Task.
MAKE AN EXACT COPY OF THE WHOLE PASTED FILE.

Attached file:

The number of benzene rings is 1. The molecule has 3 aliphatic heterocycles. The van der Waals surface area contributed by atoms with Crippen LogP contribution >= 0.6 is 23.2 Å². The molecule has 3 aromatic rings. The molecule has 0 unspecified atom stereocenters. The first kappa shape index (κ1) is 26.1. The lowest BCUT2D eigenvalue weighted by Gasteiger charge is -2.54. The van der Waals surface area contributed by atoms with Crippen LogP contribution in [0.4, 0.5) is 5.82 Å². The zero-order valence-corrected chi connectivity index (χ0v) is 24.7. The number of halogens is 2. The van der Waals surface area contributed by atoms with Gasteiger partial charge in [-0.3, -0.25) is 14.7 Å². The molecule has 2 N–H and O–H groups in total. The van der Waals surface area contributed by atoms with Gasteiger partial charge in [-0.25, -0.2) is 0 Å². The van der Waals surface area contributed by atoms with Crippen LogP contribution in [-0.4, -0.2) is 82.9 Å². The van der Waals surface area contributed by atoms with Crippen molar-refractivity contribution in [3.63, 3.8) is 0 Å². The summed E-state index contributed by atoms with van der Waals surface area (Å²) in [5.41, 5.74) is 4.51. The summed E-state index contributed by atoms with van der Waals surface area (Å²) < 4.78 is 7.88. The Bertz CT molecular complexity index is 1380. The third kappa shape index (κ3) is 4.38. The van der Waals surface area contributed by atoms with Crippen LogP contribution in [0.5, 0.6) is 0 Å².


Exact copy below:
The number of benzene rings is 1. The molecule has 3 aliphatic heterocycles. The van der Waals surface area contributed by atoms with Crippen LogP contribution >= 0.6 is 23.2 Å². The molecule has 3 aromatic rings. The molecule has 0 unspecified atom stereocenters. The first kappa shape index (κ1) is 26.1. The lowest BCUT2D eigenvalue weighted by Gasteiger charge is -2.54. The van der Waals surface area contributed by atoms with Crippen LogP contribution in [0.4, 0.5) is 5.82 Å². The zero-order valence-corrected chi connectivity index (χ0v) is 24.7. The number of halogens is 2. The van der Waals surface area contributed by atoms with Gasteiger partial charge in [-0.3, -0.25) is 14.7 Å². The molecule has 2 N–H and O–H groups in total. The van der Waals surface area contributed by atoms with Gasteiger partial charge in [-0.25, -0.2) is 0 Å². The van der Waals surface area contributed by atoms with Crippen LogP contribution in [-0.4, -0.2) is 82.9 Å². The van der Waals surface area contributed by atoms with Crippen molar-refractivity contribution in [3.63, 3.8) is 0 Å². The summed E-state index contributed by atoms with van der Waals surface area (Å²) in [5.41, 5.74) is 4.51. The summed E-state index contributed by atoms with van der Waals surface area (Å²) < 4.78 is 7.88. The Bertz CT molecular complexity index is 1380. The third kappa shape index (κ3) is 4.38. The van der Waals surface area contributed by atoms with Crippen LogP contribution in [0.5, 0.6) is 0 Å².